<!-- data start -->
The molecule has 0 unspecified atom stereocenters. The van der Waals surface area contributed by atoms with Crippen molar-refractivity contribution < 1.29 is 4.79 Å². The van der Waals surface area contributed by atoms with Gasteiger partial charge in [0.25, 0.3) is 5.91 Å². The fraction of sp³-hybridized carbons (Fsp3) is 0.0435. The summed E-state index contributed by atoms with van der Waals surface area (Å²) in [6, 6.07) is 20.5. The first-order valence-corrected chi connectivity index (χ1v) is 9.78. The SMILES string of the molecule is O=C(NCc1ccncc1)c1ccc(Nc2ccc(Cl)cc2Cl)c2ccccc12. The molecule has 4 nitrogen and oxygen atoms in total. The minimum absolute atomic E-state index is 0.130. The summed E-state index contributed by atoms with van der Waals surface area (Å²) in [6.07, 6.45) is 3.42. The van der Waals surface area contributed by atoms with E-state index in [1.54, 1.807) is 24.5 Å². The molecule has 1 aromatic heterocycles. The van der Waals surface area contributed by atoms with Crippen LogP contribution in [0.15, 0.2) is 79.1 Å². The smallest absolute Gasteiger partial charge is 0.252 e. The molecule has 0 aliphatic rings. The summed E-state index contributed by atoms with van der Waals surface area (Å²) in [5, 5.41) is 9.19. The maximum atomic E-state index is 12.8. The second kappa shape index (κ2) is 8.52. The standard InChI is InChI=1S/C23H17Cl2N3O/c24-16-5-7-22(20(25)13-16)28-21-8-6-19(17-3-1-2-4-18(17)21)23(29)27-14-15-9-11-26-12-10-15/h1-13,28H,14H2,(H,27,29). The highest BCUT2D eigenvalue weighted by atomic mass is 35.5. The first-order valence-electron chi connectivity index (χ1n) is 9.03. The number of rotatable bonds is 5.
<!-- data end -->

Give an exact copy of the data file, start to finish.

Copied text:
The molecule has 0 unspecified atom stereocenters. The van der Waals surface area contributed by atoms with Crippen molar-refractivity contribution < 1.29 is 4.79 Å². The van der Waals surface area contributed by atoms with Gasteiger partial charge in [0.25, 0.3) is 5.91 Å². The fraction of sp³-hybridized carbons (Fsp3) is 0.0435. The summed E-state index contributed by atoms with van der Waals surface area (Å²) in [6, 6.07) is 20.5. The first-order valence-corrected chi connectivity index (χ1v) is 9.78. The SMILES string of the molecule is O=C(NCc1ccncc1)c1ccc(Nc2ccc(Cl)cc2Cl)c2ccccc12. The molecule has 4 nitrogen and oxygen atoms in total. The minimum absolute atomic E-state index is 0.130. The summed E-state index contributed by atoms with van der Waals surface area (Å²) in [6.07, 6.45) is 3.42. The van der Waals surface area contributed by atoms with E-state index in [1.54, 1.807) is 24.5 Å². The molecule has 1 aromatic heterocycles. The van der Waals surface area contributed by atoms with Crippen LogP contribution in [0.15, 0.2) is 79.1 Å². The smallest absolute Gasteiger partial charge is 0.252 e. The molecule has 0 aliphatic rings. The summed E-state index contributed by atoms with van der Waals surface area (Å²) in [5, 5.41) is 9.19. The maximum atomic E-state index is 12.8. The second kappa shape index (κ2) is 8.52. The standard InChI is InChI=1S/C23H17Cl2N3O/c24-16-5-7-22(20(25)13-16)28-21-8-6-19(17-3-1-2-4-18(17)21)23(29)27-14-15-9-11-26-12-10-15/h1-13,28H,14H2,(H,27,29). The highest BCUT2D eigenvalue weighted by atomic mass is 35.5. The first-order valence-electron chi connectivity index (χ1n) is 9.03. The number of rotatable bonds is 5.